Anne’s party invitation list, presented with happy optimism for my approval, spreads to two pages of her exercise book and numbers no fewer than thirty names.
Regretfully, but firmly, I point out that due to uninteresting but important factors such as shortage of space and seating in our small house, at least 20 of the would-be guests will be disappointed.
Even after Anne has drastically pruned the list, it is still subject to alteration as illness or pre-arranged treats prevent some children from joining us. Indeed a case of suspected mumps and a broken
leg combine, fatally, to bring a certain Master Goodchild onto the guest list.
“Goodchild,” I say, reading through the final names, “Goodchild
by name, good child by nature, I suppose!” and I laugh at my gentle joke. Anne does not laugh at such feebleness; nor would I have done, had I only known...
feel I am going to have trouble with Master Goodchild from the very first game - The Farmer’s in his Den – when he, the farmer, flatly refuses to choose a “wife” on the grounds that he is “not the marrying kind.” Finally,
he chooses me, grudgingly, for the doubtful honour, because he isn’t going to marry “any girl” and I swallow the back-handed insult meekly, for the sake of the game.
I can see that, if any fair lady does, in years to come, ensnare the affections of this stalwart then it will be a classic case of reaching a man’s heart through his stomach. Master Goodchild likes to eat. We stand
and gape as he shovels crisps and sausages onto his plate by the grubby fistful, then proceeds to wolf them down in a matter of minutes.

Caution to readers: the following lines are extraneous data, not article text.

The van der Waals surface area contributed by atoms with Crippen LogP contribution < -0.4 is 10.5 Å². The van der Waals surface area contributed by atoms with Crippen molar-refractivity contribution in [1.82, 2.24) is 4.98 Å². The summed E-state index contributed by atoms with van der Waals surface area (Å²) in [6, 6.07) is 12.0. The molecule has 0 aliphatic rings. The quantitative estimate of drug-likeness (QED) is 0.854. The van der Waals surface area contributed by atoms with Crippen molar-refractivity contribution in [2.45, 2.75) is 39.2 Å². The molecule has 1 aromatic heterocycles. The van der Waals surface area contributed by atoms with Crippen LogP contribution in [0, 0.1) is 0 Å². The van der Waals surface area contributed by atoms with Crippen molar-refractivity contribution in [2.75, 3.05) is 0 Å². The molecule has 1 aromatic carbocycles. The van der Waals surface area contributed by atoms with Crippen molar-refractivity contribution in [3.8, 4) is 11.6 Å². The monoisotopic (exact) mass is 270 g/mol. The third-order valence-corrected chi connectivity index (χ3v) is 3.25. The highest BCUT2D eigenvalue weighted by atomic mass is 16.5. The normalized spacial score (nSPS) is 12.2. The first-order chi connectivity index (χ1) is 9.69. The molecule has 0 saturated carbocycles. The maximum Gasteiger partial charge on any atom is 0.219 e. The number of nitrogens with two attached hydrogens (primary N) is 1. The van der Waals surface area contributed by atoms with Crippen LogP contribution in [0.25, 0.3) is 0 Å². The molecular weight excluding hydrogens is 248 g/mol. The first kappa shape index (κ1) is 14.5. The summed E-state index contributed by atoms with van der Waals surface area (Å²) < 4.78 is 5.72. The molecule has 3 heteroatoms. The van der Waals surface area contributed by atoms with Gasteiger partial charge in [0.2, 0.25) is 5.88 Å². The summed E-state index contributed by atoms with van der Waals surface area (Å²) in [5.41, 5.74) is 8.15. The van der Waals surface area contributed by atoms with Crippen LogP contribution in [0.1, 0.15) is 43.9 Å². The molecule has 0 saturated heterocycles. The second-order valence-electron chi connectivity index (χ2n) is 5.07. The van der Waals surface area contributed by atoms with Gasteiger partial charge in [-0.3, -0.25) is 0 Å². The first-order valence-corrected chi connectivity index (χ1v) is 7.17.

Andrea, who sits next
to him at the table, counts the cocktail sticks left on his plate. “He must have eaten 16 sausages!” she tells me in a tone of respectful wonderment and I warn myself to keep a sharp eye out for possible side effects.
However none materialise and the rest of the party is a riot, mainly due to the unceasing efforts of my young friend. I mentally cross “Hunt the Slipper” off my list of party games. I would
not put it past Master Goodchild to have the carpet ripped up beneath my feet in search of the missing object.
From time to time I make panicky sorties into the
kitchen to consult the slow-moving hands of the clock, only to be pushed hastily back into the fray by my anxious husband ( who is bravely dealing with the wreckage of the party tea) with the agonised entreaty: “Don’t leave them all alone in there
whatever you do!”
By six-thirty, the last tired guest has departed, trailing a bright balloon behind him and dropping cake crumbs all along the drive. The
silence, so suddenly fallen, is startling and we sprawl in the party-strewn room and close our eyes on the chaos.
In this moment of peace, Anne, the birthday girl,
climbs onto my knees, snuggling her toffee-coloured head up against my shoulder and curling her lanky legs awkwardly into my lap.
“Tell me,” she demands,
as she has done every birthday since she could talk, “the story about the day I was born.” It is Anne’s favourite story, the one which begins: “Once upon a time, Daddy and I lived all alone, just the two of us until one Sunday,
very early in the morning, our first little daughter was born.”
“And that was me!” Anne’s hazel eyes twinkle at me from under the party
hat, tipping crazily over her forehead. It is a story punctuated by Anne’s eager questions, the answers to which we both know off by heart. What did I look like? What did you think when you saw me? What did Daddy say? Was I just what you wanted?
As I talk, and Anne listens, I am remembering for myself in tender detail the special moments of that certain Sunday, the fearful, the funny and the unforgettable.
Birthday parties are strictly for the kids but birthday stories are for mothers, too.
Slough Evening Mail: